Agra, Uttar Pradesh, 2009: A group of men attacked and used scissors to cut the hair of three young couples in a park near the Taj Mahal on Valentine’s day.
Pune, Maharashtra, 2009: Two couples were stopped by Shiv Sena activists and forced to “marry” on the spot by exchanging flower garlands.
Pune, Maharashtra, 2010: The city police proscribed, under Section 144 of the CrPC, any public show of affection tantamount to obscenity in colleges and schools, public or private, under the jurisdiction of Pune police commissionerate, from 1 am on February 3 to 6 pm on February 15. Those found involved in the acts of public display of affection would be punished under Section 188 (disobedience to order duly promulgated by public servant) of the Indian Penal Code. Shiv Sena city unit chief Nana Wadekar said, “Shiv Sena is against Valentine’s day because it encourages obscene and vulgar acts. So we would extend full co-operation to the city police as in effect they would be doing what we want. Sena activists would be keeping a watch on colleges on February 14 to ensure that police take action.”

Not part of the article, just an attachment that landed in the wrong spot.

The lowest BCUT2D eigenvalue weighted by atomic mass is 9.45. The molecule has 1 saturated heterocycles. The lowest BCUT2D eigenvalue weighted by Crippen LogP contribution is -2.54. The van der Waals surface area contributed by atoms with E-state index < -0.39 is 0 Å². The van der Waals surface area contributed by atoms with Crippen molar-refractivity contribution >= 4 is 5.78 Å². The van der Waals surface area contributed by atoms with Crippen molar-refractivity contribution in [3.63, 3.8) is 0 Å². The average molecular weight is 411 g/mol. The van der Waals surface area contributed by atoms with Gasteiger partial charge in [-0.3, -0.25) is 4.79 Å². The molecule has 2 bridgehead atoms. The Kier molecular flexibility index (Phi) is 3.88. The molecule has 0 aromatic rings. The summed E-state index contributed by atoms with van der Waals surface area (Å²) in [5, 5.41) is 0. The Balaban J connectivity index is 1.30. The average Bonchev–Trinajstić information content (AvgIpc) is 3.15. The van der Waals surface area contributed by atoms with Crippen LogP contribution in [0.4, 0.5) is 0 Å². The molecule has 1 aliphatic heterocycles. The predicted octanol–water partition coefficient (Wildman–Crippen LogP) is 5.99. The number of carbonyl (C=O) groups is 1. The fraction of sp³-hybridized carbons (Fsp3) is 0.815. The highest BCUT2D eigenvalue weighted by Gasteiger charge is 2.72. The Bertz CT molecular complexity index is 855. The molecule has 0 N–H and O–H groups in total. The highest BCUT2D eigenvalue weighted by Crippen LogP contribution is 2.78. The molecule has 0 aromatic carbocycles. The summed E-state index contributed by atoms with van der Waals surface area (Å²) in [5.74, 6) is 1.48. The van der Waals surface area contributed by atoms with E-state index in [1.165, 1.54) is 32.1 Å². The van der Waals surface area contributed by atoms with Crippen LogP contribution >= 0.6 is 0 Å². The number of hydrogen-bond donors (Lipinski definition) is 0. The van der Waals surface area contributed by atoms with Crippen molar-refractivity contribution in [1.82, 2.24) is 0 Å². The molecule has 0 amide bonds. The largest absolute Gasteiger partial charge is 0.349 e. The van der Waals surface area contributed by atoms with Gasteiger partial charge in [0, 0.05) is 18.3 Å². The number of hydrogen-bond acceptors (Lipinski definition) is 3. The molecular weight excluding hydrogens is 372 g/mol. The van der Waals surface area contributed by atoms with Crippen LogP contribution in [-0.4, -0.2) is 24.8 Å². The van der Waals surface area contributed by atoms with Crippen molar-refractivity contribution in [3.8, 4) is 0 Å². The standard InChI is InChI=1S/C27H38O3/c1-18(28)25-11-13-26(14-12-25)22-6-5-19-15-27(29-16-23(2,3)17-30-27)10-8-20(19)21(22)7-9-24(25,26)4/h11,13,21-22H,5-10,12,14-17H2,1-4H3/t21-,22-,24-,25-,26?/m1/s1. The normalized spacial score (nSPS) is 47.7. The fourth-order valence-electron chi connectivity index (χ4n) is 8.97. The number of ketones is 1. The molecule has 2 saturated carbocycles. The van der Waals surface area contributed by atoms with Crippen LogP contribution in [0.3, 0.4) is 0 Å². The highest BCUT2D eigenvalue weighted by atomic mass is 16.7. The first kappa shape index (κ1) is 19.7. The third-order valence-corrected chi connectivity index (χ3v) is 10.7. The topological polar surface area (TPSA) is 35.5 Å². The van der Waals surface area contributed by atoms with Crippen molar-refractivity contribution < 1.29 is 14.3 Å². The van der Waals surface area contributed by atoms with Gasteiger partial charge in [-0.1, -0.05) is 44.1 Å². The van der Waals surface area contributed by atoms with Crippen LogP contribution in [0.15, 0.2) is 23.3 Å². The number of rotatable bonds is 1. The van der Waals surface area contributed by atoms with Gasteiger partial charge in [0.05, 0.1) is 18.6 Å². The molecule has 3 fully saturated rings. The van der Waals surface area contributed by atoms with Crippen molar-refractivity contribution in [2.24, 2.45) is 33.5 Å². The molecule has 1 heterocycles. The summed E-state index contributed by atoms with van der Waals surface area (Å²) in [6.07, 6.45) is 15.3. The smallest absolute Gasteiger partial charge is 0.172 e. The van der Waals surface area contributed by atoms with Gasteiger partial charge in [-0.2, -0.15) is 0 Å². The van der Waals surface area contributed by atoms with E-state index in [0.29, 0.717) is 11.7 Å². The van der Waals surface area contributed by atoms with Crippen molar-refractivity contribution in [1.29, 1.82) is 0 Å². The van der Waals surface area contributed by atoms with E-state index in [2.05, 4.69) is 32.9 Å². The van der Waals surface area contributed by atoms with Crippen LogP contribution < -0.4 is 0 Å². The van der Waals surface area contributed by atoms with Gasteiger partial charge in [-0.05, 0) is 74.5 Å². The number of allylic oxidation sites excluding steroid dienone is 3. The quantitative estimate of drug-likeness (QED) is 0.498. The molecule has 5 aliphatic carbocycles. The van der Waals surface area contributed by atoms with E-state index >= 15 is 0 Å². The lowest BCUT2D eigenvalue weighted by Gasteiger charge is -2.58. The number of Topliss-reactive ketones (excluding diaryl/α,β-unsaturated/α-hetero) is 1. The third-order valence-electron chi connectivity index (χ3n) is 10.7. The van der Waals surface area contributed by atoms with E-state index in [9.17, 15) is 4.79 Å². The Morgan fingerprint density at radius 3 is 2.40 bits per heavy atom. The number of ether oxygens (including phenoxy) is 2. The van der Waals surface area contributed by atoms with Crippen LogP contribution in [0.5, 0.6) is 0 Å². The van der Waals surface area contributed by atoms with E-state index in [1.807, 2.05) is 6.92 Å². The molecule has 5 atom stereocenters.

Palakkad, Kerala, 2017: A young man who was attacked, filmed and targeted with a video on social media by moral vigilantes on Valentine’s day, was later found hanging outside his home. A suicide note was found in which he cited the harassment on Valentine’s day as the reason for taking the extreme step. The vigilantes threatened and videotaped the man and his woman friend, asking the woman humiliating questions and circulated the video on social media. They allegedly tried to molest her and when the man stepped in to defend her, he was attacked. The Kerala police were left red-faced after another couple from Thiruvananthapuram live-streamed their exchange with two constables after they were accused of indecency. A couple who had met at a park in the Kerala capital, were harassed, questioned and fined exactly a week after Valentine’s day.
Away from panel discussions on news channels and Powerpoint presentations in conference halls, India’s police leaders and policy makers need to understand how the acts of vandalism on Valentine’s day are a reflection of what is fundamentally wrong with our police today. Here are two of the most important issues.